Repair of oxidized iron-sulfur clusters in Escherichia coli.
      ). No particular proteins have been shown to be involved in repair of [3Fe-4S] clusters, and it is plausible that the process is solely chemical, with electron donation from reductants such as cysteine and metallation by the passive binding of Fe2+. Other metals apparently do not bind to the [3Fe-4S] form, so this class of enzyme is protected from mismetallation.

      Damage to Mononuclear Iron Enzymes

      The elucidation of the TCA and branched-chain phenotypes laid the foundation for understanding the aromatic biosynthetic defect of Hpx and SOD strains. In principle, the problem might arise from a block in either the aromatic pathway itself or the pentose phosphate pathway, which generates erythrose-4-phosphate as an aromatic precursor. Neither pathway employs Fe-S enzymes. Metabolic analysis ultimately showed that both pathways suffer bottlenecks. As little as 0.5 µm cytoplasmic H2O2 specifically inactivates Rpe of the pentose phosphate pathway (
      • Sobota J.M.
      • Imlay J.A.
      Iron enzyme ribulose-5-phosphate 3-epimerase in Escherichia coli is rapidly damaged by hydrogen peroxide but can be protected by manganese.
      ) and 3-deoxy-d-arabinoheptulosonate-7-phosphate synthase (DAHPS) of the aromatic pathway (
      • Sobota J.M.
      • Gu M.
      • Imlay J.A.
      Intracellular hydrogen peroxide and superoxide poison 3-deoxy-d-arabionheptulosonate 7-phosphate synthase, the first committed enzyme in the aromatic biosynthetic pathway of Escherichia coli.
      ). Both enzymes use Fe2+ to directly bind substrate. The concurrence of these two examples suggested that non-redox mononuclear iron enzymes as a class might be highly sensitive targets of H2O2. This prediction was validated through analysis of three additional E. coli enzymes, peptide deformylase, cytosine deaminase, and threonine dehydrogenase, all of which were inactivated by low-grade H2O2 stress both in vitro and in vivo (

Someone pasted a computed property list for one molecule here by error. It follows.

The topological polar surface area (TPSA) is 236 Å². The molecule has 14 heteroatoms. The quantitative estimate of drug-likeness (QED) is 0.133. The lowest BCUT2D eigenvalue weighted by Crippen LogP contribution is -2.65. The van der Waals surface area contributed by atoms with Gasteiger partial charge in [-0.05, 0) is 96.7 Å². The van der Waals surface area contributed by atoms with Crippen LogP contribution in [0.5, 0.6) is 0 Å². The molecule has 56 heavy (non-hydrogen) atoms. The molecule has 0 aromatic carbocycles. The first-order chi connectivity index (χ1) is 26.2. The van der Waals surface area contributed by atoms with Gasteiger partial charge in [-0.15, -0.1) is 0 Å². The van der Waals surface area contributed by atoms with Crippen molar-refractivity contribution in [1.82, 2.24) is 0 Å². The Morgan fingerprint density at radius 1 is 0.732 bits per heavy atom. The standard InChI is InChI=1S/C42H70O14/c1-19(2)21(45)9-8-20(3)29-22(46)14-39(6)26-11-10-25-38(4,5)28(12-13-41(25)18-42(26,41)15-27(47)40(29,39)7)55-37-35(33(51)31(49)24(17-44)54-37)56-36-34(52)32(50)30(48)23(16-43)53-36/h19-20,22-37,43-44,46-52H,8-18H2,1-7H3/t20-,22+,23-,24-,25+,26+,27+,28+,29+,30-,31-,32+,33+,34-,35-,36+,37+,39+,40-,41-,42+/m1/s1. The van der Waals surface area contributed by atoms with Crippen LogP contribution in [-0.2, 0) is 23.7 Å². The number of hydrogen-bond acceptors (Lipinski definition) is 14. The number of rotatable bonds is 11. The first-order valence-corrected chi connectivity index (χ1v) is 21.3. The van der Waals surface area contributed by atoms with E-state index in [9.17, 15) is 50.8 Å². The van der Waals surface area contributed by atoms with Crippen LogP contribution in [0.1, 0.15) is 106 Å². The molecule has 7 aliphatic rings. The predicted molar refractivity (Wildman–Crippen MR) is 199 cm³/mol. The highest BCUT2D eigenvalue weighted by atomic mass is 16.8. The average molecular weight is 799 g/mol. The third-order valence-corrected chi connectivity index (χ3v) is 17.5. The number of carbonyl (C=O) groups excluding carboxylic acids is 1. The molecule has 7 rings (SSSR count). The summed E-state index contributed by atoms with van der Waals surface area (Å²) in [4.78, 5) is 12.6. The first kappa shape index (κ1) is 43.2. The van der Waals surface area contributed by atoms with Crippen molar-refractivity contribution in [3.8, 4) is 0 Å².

• Anjem A.
      • Imlay J.A.
      Mononuclear iron enzymes are primary targets of hydrogen peroxide stress.
      ). It is notable that although the five enzymes all catalyze different types of reactions, they each use lone Fe2+ atoms to bind substrate and to electrostatically stabilize an oxyanionic intermediate. This action requires that the iron atom be solvent-exposed; like the catalytic iron atom in [4Fe-4S] dehydratases, this exposure allows access to small oxidants. Oxidation by either H2O2 or O2 converts the iron to its ferric form, which dissociates, leaving behind an inactive apoprotein. When this oxidation occurs in vitro, the enzymes can be reactivated by the addition of Fe2+.
      The literature on these enzymes was long unclear as to which metal serves as cofactor. The ambiguity arose from the quick dissociation of metals during purification, plus the fact that enzyme activity is not necessarily greatest with the native metal. Rpe, for example, exhibits maximal activity in the order Co(II) > Fe(II) > Mn(II) ≫ Zn(II) (
      • Sobota J.M.
      • Imlay J.A.
      Iron enzyme ribulose-5-phosphate 3-epimerase in Escherichia coli is rapidly damaged by hydrogen peroxide but can be protected by manganese.